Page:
Renault Clio vs Peugeot 208: French face-off

The Peugeot 208 and the fourth generation of the Renault Clio remain two of the best small hatchbacks out there. But how do they compare to each other?

We put the recently facelifted Peugeot up against the Clio to see which should end up on your driveway. If you like the look of the Peugeot 208 or the Renault Clio, pop them in our car configurator to see the discounts available.


In a segment where cars often look similar, it’s refreshing to see both the Renault and the Peugeot are distinctive enough that it wouldn’t be strain to pick either out of a crowd. The 208 employs the ‘feline’ styling which Peugeot has championed for years and, in it’s latest form, it looks modern, minimalist and classy.

The Clio takes a slightly different approach. The oversized headlights and prominent Renault badge lend it a quirkier look, but one that could never be confused for rivals. The rear lights are slimmer and sharper, and the sides feature sculpted doors to help it stand out.

The Clio is available as a five-door only, while the 208 can be chosen with either three- or five-doors.


Inside, it’s the 208 which has the more unusual appearance, thanks largely to a smaller diameter steering wheel compared to most cars. Peugeot says this reduces the amount of time the driver diverts their eyes from the road to check the instrument panel. It’s worth checking out before you buy though – some people find that once they’ve got comfortable, the steering wheel obstructs the dials.

The Clio’s cabin is more conventional. The centre console is predominantly finished in piano black plastic to add a feeling of quality, while the rest offers little out of the ordinary.

When it comes to build quality, the 208 gets the nod over the Clio. Peugeot has worked very hard to shake of its reputation of selling cars with flimsy interiors in recent years, and it’s paid off. The 208 might not quite match the quality of a Volkswagen Polo inside, but it isn’t far off.

Front seat occupants are well catered for in both cars, but taller rear seat passengers in the Clio will find headroom just a little tight. While the 208 wins out in this area, the Clio gains points for a slightly larger boot – at 300 litres it’s 15 larger than the Peugeot’s and one of the biggest in the class.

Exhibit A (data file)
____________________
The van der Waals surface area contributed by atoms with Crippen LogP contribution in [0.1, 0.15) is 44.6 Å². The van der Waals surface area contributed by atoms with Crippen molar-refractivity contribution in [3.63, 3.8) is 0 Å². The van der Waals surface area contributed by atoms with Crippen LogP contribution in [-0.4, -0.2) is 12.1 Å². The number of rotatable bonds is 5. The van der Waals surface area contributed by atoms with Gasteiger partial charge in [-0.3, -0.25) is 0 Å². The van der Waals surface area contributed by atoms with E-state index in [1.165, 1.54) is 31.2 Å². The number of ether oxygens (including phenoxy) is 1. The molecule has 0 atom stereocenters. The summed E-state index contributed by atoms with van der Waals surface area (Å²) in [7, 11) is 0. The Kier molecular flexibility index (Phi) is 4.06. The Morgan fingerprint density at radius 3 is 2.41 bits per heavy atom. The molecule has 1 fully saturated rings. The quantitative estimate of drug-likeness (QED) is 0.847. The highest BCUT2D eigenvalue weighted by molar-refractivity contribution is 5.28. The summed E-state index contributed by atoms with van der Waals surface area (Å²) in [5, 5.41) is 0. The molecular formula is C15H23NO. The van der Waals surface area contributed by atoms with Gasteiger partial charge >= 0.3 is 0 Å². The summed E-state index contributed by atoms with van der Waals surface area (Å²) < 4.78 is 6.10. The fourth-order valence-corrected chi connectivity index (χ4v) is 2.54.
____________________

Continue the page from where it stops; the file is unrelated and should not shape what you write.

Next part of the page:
Both have light steering which makes them easy to drive around town but both cars also suffer from slightly loose-feeling gearboxes.

Out of the two, the Clio seems to be tuned more for comfort, while the 208 focuses more on fun. The Clio’s ride is much smoother (the Peugeot’s borders on the uncomfortable at times), but it does tend to roll a little in the corners.


The 208 is offered with a choice of petrol and diesel engines. The entry-level 1.0-litre petrol could be just a little too sluggish for some, but it’s very economical, cheap to insure, and road tax is free. Perhaps the highlight of the range is the 1.6-litre diesel. Producing either 92 or 115hp, Peugeot claims it’ll return 74.3mpg. It’s also significantly quieter and smoother than the equivalent unit in the Ford Fiesta.

If economy is a priority, however, the Renault Clio is the one to go for. When fitted with the 90hp 1.5-litre dCi, it’ll return a deeply impressive 83.1mpg. That means with a (very) delicate right foot, you might be able to squeeze almost 900 miles out of a tank of fuel.

The petrol options aren’t particularly groundbreaking, but they’re better choices for those who travel shorter distances. The Clio is also available with a ‘warm’ option: the 120hp, 1.2-litre turbo GT Line model isn’t quite a full blown hot hatch (for that check out the RenaultSport Version, of Peugeot’s equivalent, the 208 GTi), but it still delivers strong performance.

Value for money

The entry level 208 is very competitively priced at £9,995. Very few cars in the class offer any models at less than £11,000 (including the Clio) so for that reason alone, the Peugeot should be well worth a look.

Further up the range, each car is fairly well equipped, with the likes of satellite navigation, LED daytime running lights and cruise control all becoming available the higher you climb. The Renault is generally the cheaper car to insure – excluding the RenaultSport versions, groups range from seven to 14. The 208 starts from a lower group (five) but climbs all the way to 24.


Based on our wowscores, the Renault Clio is the one to have out of these two. It narrowly edges the 7.4-rated Peugeot 208 by 0.3 points, thanks mainly to the smoother ride and the potential for very low running costs.

However, there are still plenty of reasons to recommend the 208. It’s a little more roomy than the Clio in the back, feels better built and more refined. Above all, it’s hard to argue with such a low starting price.

So the Clio just wins out here, but both Peugeot and Renault are still producing some of the best superminis around, just as they were over thirty years ago.

What next?

Pop either the Renault Clio or the Peugeot 208 into our car configurator to see how much you could save. For more options, check out our deals page.

Renault Clio

Five-door supermini is cheap to run
£11,815 - £18,665
Read review Compare offers

Peugeot 208

A cheap-to-run and stylish supermini
£12,365 - £19,265
Read review Compare offers
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